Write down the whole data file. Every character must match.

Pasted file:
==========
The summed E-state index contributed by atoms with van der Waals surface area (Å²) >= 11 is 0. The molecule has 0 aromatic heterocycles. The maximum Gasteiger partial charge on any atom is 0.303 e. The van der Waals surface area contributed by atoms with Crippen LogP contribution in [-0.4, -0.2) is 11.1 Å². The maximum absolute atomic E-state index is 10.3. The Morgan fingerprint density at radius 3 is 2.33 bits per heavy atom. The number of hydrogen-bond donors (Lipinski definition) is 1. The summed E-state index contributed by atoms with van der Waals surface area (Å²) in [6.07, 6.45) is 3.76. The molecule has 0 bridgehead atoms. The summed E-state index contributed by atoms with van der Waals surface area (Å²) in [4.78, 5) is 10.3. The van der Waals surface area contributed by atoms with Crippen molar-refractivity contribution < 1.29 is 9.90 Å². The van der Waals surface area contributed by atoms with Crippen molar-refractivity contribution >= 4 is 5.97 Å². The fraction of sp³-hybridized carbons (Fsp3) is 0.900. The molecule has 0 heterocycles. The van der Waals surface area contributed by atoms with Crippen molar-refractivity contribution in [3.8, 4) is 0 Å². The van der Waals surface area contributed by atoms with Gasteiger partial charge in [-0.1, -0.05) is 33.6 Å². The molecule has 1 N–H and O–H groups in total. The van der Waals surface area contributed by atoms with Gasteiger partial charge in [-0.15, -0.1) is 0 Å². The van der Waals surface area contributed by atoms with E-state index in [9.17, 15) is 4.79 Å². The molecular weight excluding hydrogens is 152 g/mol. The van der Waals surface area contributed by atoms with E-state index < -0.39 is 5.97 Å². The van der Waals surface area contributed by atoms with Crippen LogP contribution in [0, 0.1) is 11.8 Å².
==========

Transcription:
The summed E-state index contributed by atoms with van der Waals surface area (Å²) >= 11 is 0. The molecule has 0 aromatic heterocycles. The maximum Gasteiger partial charge on any atom is 0.303 e. The van der Waals surface area contributed by atoms with Crippen LogP contribution in [-0.4, -0.2) is 11.1 Å². The maximum absolute atomic E-state index is 10.3. The Morgan fingerprint density at radius 3 is 2.33 bits per heavy atom. The number of hydrogen-bond donors (Lipinski definition) is 1. The summed E-state index contributed by atoms with van der Waals surface area (Å²) in [6.07, 6.45) is 3.76. The molecule has 0 bridgehead atoms. The summed E-state index contributed by atoms with van der Waals surface area (Å²) in [4.78, 5) is 10.3. The van der Waals surface area contributed by atoms with Crippen molar-refractivity contribution < 1.29 is 9.90 Å². The van der Waals surface area contributed by atoms with Crippen molar-refractivity contribution >= 4 is 5.97 Å². The fraction of sp³-hybridized carbons (Fsp3) is 0.900. The molecule has 0 heterocycles. The van der Waals surface area contributed by atoms with Crippen molar-refractivity contribution in [3.8, 4) is 0 Å². The van der Waals surface area contributed by atoms with Gasteiger partial charge in [-0.1, -0.05) is 33.6 Å². The molecule has 1 N–H and O–H groups in total. The van der Waals surface area contributed by atoms with Gasteiger partial charge in [-0.15, -0.1) is 0 Å². The van der Waals surface area contributed by atoms with E-state index in [9.17, 15) is 4.79 Å². The molecular weight excluding hydrogens is 152 g/mol. The van der Waals surface area contributed by atoms with E-state index < -0.39 is 5.97 Å². The van der Waals surface area contributed by atoms with Crippen LogP contribution in [0, 0.1) is 11.8 Å².